The IT guy over at Sony Towers must be getting pretty annoyed at this stage. Having just managed to restore the PlayStation Network (PSN) following one of the largest cyber-attacks in the history of the Internet, they now face another highly embarrassing breach where 1,000,000 Sony Pictures accounts were compromied.
Yes, it’s happened again. A group of hackers calling themselves LulzSec last night published on the internet a portion of the one million accounts they hacked including usernames, passwords, names, addresses, phone numbers and dates of birth. Lulzsec are the group behind the hack of the PBS website last week when a fake story about rapper Tupac being alive and living in New Zealand was posted for a number of hours. In a post on its website, which is currently offline, the group outlined what they did and, most worryingly for Sony and its customers, just how easy it was for them breach the security:
We recently broke into SonyPictures.com and compromised over 1,000,000 users' personal information, including passwords, email addresses, home addresses, dates of birth, and all Sony opt-in data associated with their accounts. Among other things, we also compromised all admin details of Sony Pictures (including passwords) along with 75,000 "music codes" and 3.5 million "music coupons."
LulzSec describes itself as a small group of hackers who feel “the drabness of the cyber community is a burden on what matters: fun.” The breach of SonyPictures.com was done with a very simple SQL injection, one of the most primitive and common vulnerabilities. “From a single injection, we accessed EVERYTHING. Why do you put such faith in a company that allows itself to become open to these simple attacks?” All of the data compromised was stored in plain text, which according to the hackers means “they were asking for it." LulzSec, which is based in the Bahamas, has even posted the code used online to allow anyone else who wanted to attempt the hack to do so for themselves. This will add to the embarrassment for Sony who are still trying to recover from last April’s breach. While this breach is a lot less damaging and was done for fun rather than financial gain, it has been picked up by media outlets throughout the world and will further damage Sony’s already battered reputation.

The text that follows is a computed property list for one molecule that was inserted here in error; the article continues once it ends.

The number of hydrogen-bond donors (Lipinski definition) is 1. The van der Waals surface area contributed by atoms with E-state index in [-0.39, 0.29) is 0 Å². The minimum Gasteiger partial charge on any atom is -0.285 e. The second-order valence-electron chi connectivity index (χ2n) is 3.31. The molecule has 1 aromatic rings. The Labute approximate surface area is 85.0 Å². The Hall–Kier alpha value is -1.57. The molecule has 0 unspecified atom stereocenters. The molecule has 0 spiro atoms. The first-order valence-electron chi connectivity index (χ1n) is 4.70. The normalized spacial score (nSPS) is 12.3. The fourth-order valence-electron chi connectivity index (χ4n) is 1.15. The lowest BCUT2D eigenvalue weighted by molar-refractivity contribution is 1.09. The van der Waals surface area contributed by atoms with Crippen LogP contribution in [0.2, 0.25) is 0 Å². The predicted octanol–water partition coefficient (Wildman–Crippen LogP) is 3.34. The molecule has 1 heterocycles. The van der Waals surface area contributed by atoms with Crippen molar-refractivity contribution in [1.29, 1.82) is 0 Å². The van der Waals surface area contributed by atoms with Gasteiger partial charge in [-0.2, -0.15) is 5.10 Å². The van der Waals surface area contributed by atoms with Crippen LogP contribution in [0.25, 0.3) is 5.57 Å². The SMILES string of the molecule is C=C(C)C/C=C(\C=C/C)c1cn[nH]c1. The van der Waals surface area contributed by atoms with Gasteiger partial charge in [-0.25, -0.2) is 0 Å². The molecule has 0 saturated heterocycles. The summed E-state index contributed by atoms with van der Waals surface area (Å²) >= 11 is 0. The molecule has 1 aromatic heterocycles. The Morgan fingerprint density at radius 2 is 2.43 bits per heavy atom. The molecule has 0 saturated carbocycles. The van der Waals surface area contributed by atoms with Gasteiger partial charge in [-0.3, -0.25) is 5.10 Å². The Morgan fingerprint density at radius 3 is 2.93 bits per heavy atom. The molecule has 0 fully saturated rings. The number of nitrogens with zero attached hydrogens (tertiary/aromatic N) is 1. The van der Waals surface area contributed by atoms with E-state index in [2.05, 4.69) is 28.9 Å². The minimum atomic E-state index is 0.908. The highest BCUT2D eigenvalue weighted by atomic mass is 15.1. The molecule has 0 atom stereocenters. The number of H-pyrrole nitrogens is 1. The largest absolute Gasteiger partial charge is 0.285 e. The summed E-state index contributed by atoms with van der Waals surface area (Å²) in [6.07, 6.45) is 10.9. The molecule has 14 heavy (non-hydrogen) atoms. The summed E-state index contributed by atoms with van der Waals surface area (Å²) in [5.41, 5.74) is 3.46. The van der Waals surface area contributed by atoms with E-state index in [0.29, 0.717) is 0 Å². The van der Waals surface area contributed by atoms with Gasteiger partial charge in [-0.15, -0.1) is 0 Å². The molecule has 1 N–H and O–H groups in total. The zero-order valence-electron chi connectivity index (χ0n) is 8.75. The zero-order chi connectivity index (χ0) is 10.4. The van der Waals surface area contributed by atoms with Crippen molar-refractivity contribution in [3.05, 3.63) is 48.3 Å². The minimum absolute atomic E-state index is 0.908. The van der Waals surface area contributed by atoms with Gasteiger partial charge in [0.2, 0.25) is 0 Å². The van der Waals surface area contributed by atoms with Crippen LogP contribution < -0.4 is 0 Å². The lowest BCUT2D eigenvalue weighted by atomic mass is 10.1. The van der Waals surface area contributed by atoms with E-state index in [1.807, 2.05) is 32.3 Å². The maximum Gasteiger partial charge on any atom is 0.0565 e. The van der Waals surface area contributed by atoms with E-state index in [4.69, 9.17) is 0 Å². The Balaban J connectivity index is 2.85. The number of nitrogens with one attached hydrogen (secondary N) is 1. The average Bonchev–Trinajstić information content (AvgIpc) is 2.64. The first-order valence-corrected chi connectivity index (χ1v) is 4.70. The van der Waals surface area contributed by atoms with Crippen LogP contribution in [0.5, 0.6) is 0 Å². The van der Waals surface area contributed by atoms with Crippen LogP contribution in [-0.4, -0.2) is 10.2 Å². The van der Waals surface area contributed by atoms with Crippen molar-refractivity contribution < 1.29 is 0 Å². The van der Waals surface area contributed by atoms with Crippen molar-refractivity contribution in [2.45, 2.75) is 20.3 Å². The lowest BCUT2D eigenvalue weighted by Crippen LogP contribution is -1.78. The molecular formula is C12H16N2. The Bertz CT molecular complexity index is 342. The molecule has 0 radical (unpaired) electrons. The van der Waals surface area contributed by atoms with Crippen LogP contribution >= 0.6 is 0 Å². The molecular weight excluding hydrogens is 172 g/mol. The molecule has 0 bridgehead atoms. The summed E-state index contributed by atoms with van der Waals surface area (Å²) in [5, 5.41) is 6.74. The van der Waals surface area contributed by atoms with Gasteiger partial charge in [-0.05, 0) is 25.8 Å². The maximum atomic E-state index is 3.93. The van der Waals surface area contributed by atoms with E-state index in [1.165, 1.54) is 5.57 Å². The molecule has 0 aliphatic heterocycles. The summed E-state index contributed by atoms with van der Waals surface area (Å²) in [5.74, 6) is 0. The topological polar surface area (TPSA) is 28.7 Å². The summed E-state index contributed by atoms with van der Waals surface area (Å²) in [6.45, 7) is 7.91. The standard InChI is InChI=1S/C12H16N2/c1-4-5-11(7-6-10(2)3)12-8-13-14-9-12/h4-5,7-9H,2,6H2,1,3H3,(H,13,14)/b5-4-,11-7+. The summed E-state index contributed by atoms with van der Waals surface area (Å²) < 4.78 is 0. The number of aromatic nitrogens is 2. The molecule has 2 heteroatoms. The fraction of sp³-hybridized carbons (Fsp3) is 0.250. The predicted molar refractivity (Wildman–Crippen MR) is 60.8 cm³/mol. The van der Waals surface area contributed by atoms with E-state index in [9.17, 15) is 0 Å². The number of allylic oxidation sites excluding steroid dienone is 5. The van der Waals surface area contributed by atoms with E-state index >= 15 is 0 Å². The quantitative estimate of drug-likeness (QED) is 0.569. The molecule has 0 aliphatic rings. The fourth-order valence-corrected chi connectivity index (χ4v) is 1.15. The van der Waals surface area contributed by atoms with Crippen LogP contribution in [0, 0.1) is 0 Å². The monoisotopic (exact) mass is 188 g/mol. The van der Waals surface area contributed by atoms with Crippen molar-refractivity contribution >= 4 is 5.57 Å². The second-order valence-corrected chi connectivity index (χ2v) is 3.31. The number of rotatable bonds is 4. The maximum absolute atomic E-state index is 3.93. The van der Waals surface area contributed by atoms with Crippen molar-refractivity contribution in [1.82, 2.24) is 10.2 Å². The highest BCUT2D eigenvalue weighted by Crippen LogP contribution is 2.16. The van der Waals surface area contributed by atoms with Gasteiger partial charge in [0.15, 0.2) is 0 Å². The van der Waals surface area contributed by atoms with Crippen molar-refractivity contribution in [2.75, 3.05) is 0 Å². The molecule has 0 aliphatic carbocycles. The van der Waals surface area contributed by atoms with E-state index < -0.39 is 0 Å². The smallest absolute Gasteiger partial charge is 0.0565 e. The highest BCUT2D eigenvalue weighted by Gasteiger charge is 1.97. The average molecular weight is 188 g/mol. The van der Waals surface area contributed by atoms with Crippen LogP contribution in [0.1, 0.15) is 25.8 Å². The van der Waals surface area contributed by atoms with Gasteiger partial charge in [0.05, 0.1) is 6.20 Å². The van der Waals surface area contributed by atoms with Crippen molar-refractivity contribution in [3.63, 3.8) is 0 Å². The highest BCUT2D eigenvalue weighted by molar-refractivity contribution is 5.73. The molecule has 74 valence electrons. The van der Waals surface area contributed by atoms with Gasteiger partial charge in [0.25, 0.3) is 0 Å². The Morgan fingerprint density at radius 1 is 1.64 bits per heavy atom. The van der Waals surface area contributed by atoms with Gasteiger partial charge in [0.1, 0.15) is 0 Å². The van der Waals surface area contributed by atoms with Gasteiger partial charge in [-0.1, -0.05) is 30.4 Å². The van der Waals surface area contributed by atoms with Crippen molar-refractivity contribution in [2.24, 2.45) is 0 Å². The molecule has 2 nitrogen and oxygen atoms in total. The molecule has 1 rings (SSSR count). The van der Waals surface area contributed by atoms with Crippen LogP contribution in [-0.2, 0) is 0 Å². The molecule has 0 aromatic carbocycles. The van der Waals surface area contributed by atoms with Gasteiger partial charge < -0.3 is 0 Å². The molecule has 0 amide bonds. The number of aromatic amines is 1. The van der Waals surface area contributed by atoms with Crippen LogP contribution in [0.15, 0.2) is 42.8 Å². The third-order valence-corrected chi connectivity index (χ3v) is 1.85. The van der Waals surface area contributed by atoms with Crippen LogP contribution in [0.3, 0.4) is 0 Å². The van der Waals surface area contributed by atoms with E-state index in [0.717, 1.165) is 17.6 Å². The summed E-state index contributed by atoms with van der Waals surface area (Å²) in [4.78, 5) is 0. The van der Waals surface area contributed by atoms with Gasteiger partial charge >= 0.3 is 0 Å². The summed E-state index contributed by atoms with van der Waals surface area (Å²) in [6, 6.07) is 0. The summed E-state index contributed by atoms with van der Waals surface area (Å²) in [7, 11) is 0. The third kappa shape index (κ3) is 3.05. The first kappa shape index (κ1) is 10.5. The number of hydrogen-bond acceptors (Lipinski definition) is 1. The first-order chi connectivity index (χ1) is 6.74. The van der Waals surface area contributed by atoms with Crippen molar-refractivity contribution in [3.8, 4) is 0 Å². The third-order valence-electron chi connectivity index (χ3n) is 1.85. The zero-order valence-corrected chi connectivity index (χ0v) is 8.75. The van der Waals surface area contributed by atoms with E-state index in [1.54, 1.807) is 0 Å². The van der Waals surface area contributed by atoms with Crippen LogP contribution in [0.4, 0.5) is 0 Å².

Associated Press managed to contact one of the people whose private information was published, an 84-year-old Elizabeth Smith, who confirmed the username and password published were correct and she had now changed them. She added that she was upset that Sony had not managed to protect her details properly.
Sony has yet to comment properly with Sony Pictures Jim Kennedy simply saying it was aware of the claims and they “are looking into these claims.” The IT guy at Sony Towers must be sweating now, wondering when or where the next attack will come.Source: LulzSec